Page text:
He said the study concluded that while there’s ample male movement to ensure that genes are flowing around to different populations, the lack of female movement has implications for the overall population viability of wolverines.

“Wolverines tend to occur, especially at the southern end of their range, in habitat patches and those patches aren’t always connected and so if females are not moving around from those different patches, then that can certainly affect the reproductive output of the whole population, and let’s say if one patch were to go extinct for some reasons, it certainly affects the ability of that patch to be recolonized,” Sawaya said.

“That’s certainly the big implication of this, that female movement is required for healthy wolverine populations and so without it, it certainly limits their ability to recolonize, or expand the population into areas that it’s been extirpated.”

Research shows wolverines, especially females, are naturally philopatric, meaning they have a tendency to stay in, or habitually return to a particular area. A daughter is very likely to set up a home range adjacent to, or within the home range of her mother.

“Certainly we see that in grizzlies and mountain lions, but natural philopatric tendency is very strong in wolverines compared to other carnivore species and that strong philopatric tendency seems to be exacerbated by the highway,” he said.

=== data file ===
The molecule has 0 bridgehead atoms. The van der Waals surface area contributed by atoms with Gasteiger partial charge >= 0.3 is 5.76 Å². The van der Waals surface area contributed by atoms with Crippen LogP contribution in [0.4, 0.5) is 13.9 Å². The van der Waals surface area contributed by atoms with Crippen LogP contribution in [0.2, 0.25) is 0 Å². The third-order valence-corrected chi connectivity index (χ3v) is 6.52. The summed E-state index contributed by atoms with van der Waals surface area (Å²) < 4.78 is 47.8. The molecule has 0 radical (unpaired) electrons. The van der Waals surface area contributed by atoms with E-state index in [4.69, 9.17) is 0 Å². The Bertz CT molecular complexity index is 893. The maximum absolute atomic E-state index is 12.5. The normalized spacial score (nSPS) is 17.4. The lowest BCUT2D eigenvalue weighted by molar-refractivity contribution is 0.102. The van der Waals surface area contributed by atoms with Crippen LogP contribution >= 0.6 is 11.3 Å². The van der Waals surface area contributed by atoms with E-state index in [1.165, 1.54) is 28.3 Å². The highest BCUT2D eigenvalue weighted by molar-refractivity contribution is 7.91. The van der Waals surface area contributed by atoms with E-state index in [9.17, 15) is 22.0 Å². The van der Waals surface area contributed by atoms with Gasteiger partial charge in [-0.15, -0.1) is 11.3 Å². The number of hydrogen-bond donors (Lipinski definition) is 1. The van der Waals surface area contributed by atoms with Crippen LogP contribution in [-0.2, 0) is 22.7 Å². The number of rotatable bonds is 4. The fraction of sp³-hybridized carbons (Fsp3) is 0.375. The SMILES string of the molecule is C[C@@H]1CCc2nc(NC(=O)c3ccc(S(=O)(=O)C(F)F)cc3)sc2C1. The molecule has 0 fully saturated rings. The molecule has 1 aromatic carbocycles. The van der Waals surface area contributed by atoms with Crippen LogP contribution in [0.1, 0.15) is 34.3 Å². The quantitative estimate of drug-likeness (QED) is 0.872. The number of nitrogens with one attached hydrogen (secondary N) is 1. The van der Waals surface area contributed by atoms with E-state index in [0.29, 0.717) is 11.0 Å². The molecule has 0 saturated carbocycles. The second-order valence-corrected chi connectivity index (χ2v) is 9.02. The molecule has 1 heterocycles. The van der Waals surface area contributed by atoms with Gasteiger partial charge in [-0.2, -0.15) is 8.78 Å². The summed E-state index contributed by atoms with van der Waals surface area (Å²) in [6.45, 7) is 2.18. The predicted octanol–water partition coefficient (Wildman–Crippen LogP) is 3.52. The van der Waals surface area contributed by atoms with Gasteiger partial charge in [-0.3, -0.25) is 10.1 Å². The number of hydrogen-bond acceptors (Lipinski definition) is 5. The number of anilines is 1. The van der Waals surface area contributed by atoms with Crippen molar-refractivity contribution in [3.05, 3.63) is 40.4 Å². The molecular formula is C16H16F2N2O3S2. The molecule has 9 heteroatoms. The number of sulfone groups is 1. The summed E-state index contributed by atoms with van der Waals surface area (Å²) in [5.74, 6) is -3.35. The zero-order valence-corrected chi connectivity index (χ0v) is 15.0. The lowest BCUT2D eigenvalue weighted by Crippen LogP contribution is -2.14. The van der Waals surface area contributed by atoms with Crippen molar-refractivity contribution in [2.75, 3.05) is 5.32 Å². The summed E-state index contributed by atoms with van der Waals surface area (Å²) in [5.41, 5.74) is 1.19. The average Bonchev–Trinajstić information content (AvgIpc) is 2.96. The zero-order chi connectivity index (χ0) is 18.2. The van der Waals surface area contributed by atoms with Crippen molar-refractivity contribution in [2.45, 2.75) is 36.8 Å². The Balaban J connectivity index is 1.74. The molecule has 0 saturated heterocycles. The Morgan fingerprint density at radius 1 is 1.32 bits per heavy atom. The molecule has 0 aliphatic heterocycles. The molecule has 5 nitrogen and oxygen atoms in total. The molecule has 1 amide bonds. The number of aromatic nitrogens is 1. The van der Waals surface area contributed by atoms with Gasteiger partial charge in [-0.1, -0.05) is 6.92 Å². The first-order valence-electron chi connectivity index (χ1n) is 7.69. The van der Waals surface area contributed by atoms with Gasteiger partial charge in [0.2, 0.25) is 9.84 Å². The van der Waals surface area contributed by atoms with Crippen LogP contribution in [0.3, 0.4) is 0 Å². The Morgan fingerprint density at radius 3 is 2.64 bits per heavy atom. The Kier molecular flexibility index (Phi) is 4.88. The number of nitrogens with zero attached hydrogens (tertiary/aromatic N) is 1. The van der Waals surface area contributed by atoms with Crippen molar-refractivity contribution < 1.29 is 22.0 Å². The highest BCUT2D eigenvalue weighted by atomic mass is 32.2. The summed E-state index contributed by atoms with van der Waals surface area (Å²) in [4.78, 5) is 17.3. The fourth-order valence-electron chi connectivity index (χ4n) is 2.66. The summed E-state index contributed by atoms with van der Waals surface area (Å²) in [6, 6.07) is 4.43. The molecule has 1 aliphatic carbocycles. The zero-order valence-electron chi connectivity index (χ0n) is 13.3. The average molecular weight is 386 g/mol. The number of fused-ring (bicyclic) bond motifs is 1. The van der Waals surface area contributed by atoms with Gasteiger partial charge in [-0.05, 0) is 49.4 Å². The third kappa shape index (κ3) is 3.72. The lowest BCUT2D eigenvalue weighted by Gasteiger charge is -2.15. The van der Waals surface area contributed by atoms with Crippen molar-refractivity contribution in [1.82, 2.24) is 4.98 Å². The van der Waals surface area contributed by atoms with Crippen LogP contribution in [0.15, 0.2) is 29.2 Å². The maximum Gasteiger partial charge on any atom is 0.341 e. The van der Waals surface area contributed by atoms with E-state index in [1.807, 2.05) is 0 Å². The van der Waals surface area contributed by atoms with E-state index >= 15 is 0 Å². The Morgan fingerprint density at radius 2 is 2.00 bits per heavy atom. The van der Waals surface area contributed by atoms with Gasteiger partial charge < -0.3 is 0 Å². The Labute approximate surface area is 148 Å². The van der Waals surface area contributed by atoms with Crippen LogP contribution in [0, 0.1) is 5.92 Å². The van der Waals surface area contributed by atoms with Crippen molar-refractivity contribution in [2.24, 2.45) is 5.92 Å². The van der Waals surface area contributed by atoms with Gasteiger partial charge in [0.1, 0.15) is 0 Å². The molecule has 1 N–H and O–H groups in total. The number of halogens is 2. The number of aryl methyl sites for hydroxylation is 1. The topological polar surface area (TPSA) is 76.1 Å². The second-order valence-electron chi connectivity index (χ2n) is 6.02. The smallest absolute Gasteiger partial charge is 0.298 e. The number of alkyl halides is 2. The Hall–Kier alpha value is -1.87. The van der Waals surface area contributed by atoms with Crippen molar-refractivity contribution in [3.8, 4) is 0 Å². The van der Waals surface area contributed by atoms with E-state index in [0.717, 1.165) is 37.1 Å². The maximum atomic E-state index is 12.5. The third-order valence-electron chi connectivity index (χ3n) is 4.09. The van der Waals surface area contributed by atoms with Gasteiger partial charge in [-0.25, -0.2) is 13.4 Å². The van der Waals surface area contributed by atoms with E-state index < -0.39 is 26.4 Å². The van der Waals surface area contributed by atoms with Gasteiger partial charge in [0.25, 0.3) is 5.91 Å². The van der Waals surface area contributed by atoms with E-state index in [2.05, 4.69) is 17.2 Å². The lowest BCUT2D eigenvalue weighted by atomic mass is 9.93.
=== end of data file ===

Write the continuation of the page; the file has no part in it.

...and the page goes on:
“I think what’s going on is the highway is sort of reinforcing those home range boundaries and over time, that basically builds up in terms of genetic isolation because you don’t have that exchange going across that particular barrier.”

Males, on the other hand, disperse further distances in search of territory, food and mates.

“They’re going to disperse further distances, that’s just how their biology works to ensure that genes are getting mixed around on the landscape and that’s how a lot of carnivores species have evolved, is to disperse further,” he said.

“I think, in particular, the reason why the highway may affect females more than males is because they’ve got young to look after and I think they aren’t as likely to move across those boundaries in search of food … I think they’re more risk averse.”